The value of bad news – only good news is toxic
In the dying days of WW2, the situation in the Führerbunker escalated. Hitler was insane and just like Napoleon in the dying days of his reign, he was pushing imaginary armies across the map. Armies that did not exist.
The bad news came gushing in. But the one who told Hitler whatever bad had happened on the battlefield had a meeting with the executioner as well. Delibering bad news to the Führer meant certain death.
No wonder no one wanted the job. So the Führer was enveloped in an illusionary world of false information and he continued to push around his imaginary armies until the bitter end. Which came swiftly in the shape of the Red Army.
It’s a happy tale in the end as this meant the very rapid disintegration of one of the most horrific and sadistic regimes in human history. But the mechanics behind are telling and we should take note. But do we?
Nope. In today’s corporate world – bad news are as deadly as in the Führerbunker. You might not get shot but you might well have a brush with HR handing your last cheque to you. And this is why every piece of information gets its spin, will be brushed and prettied up for higher management until the original information in it is not really noticeable anymore.
During the reign of the Bagdad Caliphs, one of the greatest of them – Harun al Rachid – made it a habit of roaming the streets in plain clothes in order to hear from the general population what their real sentiments were. He knew that raw, unaltered information was critical for the survival of his reign. He knew that he could not trust his staff, lieutenants, secret service and those he would usually be calling the trusted ones.
Not because they were untrustworthy, to begin with (some certainly were as a court always is a venomous pit but where is the difference to the court of a CEO in a large organization) but because everyone polished any useful information out in order to shine and endear himself to the Caliph. But that in itself sometimes meant that the rationale for a particular course of action was flawed, to begin with.
I digress far into corporate life. At this point, you most likely are an upcoming startup. This means that you are so close to the action that information hits you at its very raw and unaltered state.
You are looking for an investor and it might actually be you who brushes anything out of recognition in order to make your business or your business rationale look pretty and endearing.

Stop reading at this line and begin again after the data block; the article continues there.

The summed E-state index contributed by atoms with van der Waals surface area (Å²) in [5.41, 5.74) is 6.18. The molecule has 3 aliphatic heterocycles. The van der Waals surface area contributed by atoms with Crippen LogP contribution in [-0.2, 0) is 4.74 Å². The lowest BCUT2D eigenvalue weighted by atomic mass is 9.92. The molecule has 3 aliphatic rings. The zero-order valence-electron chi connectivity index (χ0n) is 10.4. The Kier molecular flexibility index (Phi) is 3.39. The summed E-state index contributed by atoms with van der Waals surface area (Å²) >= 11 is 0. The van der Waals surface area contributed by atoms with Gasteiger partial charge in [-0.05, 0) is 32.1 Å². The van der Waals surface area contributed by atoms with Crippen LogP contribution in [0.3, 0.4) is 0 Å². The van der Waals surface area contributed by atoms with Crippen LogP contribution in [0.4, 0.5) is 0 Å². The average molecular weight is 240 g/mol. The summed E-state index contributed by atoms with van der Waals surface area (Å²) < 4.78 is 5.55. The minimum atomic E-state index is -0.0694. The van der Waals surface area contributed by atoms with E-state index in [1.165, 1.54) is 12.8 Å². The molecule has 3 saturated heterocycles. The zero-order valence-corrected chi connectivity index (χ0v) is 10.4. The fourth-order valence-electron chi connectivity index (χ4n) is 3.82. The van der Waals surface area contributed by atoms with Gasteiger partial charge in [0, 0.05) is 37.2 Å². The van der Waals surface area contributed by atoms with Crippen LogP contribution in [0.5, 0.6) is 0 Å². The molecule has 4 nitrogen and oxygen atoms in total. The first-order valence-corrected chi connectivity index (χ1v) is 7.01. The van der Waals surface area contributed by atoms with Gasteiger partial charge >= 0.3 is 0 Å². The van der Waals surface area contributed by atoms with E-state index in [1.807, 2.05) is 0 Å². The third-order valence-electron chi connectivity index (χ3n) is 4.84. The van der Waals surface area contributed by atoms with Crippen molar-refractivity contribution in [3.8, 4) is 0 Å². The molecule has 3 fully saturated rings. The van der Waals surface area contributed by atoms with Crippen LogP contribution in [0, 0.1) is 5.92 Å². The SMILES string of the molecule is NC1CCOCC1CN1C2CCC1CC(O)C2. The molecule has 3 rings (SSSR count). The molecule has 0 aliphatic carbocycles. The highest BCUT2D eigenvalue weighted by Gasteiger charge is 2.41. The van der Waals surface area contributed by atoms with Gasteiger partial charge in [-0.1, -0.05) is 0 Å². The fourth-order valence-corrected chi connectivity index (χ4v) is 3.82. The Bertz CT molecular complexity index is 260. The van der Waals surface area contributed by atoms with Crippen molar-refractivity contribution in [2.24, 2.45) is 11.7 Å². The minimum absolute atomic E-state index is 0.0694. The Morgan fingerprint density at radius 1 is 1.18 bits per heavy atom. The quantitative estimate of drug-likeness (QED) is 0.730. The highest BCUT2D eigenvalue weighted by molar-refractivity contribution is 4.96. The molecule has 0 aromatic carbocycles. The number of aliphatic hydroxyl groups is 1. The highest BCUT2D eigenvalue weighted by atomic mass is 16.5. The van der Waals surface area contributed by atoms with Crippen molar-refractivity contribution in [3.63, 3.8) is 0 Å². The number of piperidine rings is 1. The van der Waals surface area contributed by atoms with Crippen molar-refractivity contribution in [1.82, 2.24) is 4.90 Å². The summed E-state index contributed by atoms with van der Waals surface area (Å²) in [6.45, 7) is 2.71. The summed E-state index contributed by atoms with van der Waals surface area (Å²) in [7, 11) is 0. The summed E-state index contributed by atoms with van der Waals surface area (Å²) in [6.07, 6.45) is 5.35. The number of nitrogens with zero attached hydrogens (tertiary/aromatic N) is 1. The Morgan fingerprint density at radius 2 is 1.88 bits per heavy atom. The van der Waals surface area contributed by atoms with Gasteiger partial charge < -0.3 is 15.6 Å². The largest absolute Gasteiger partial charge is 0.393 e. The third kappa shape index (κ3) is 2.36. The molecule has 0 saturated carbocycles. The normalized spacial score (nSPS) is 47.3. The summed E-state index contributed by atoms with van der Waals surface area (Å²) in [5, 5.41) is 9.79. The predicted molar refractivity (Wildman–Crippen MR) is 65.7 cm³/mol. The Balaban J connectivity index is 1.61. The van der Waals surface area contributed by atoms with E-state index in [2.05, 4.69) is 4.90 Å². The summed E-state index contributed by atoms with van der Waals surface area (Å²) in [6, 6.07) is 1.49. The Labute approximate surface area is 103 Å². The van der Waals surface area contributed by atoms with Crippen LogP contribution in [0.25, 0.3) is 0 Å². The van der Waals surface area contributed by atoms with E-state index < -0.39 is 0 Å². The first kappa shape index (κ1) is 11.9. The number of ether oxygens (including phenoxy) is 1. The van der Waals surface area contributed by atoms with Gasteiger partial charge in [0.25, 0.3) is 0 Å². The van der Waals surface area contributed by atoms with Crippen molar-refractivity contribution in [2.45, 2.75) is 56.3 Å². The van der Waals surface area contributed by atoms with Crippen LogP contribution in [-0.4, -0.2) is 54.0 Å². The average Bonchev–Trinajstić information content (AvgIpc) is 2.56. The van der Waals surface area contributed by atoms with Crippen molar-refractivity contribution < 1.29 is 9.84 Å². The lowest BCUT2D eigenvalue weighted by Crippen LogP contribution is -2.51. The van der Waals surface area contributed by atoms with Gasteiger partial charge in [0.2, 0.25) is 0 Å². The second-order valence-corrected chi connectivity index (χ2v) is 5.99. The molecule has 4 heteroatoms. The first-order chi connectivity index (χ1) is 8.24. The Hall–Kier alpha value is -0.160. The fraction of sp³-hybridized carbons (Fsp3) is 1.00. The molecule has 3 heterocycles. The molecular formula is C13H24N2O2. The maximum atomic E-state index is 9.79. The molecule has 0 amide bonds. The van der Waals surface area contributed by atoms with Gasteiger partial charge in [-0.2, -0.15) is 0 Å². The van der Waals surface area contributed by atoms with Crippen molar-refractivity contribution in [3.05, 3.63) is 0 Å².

Don’t! Resist the temptation. And I know what I am talking about. I felt the urge many times.
But it’s a receipt for disaster. As smart investors will smell the ploy and you squander the little bit of trust and curiosity you might have created. Curiosity indeed is one of the most effective tools you can work with.
If your business proposition is solid but has a couple of warts and pimples – show them and also show them how you will handle them. Every investor – even if he has no clue of your trade – knows that there is no such thing as a flawless business. For him, it’s not so important to know how immaculate your idea or Business Plan is but rather if you keep your composure in the face of adversity. How you deal with problems is critical – so show them.
Bring them on as a resource you can sharpen your teeth on. I actually even throw personal challenges in, in order to show first that I am human but most of all that I am aware and that I won’t be awestruck when they actually do hit me. Besides, I have made the discovery that everything I had prepared for (at least mentally) did not come to pass as bad as I could imagine it.
It’s bad to have a plan and not be able to deal with insanity as insanity will hit while you make your startup a functioning business. Don’t hide it, don’t fake it, and don’t try to avoid it. Get yourself into harm’s way and deal with it. It’s a man-(woman) building exercise. Besides, it will steel your body and your mind and make you resilient to BS as it flies in your face. I have dealt with so much crap in my life that some of the problems making others wince just put a little knowing smile on my face.
But that is common sense and even if there are not many who will get it, there are still fair numbers. What’s much more important is how this all makes you credible. We are humans. I certainly am and I assume you are too. And as human beings we make mistakes, we under or over estimate, we are exuberant at times and take cover when we should stand tall.
I know what I think when I see the “too good to be true” kind of thing. Bullshiiiiiit. There is no such thing as a flawless business, device or proposition. I immediately search for the hitch. Investors and other people are no different.
LNG as a fuel has a mighty Chicken and egg problem and that needs very careful stitching together of those projects.
Too much good news can kill an otherwise perfectly healthy project as it raises a lot of alarm bells. Those problems are not to be taken lightly and need careful planning and constant calibrating of the project. But denying that it’s there is not going to make things better as educated partners, customers, officials, and investors will not miss out on it.
Your problems and pitfalls are the most powerful resource you have. They allow you to show the best in you, as a real entrepreneur is not the one who accidentally falls on the golden pot but rather the one who creates his own golden pot out of nothingness with nothing more than 30 bucks and the will to kick the world in the gut.
What’s really important is showing that you are aware of the pitfalls, that you see them and if you cannot avoid them altogether at least have a solid plan on how to handle them. That goes beyond a risk assessment.
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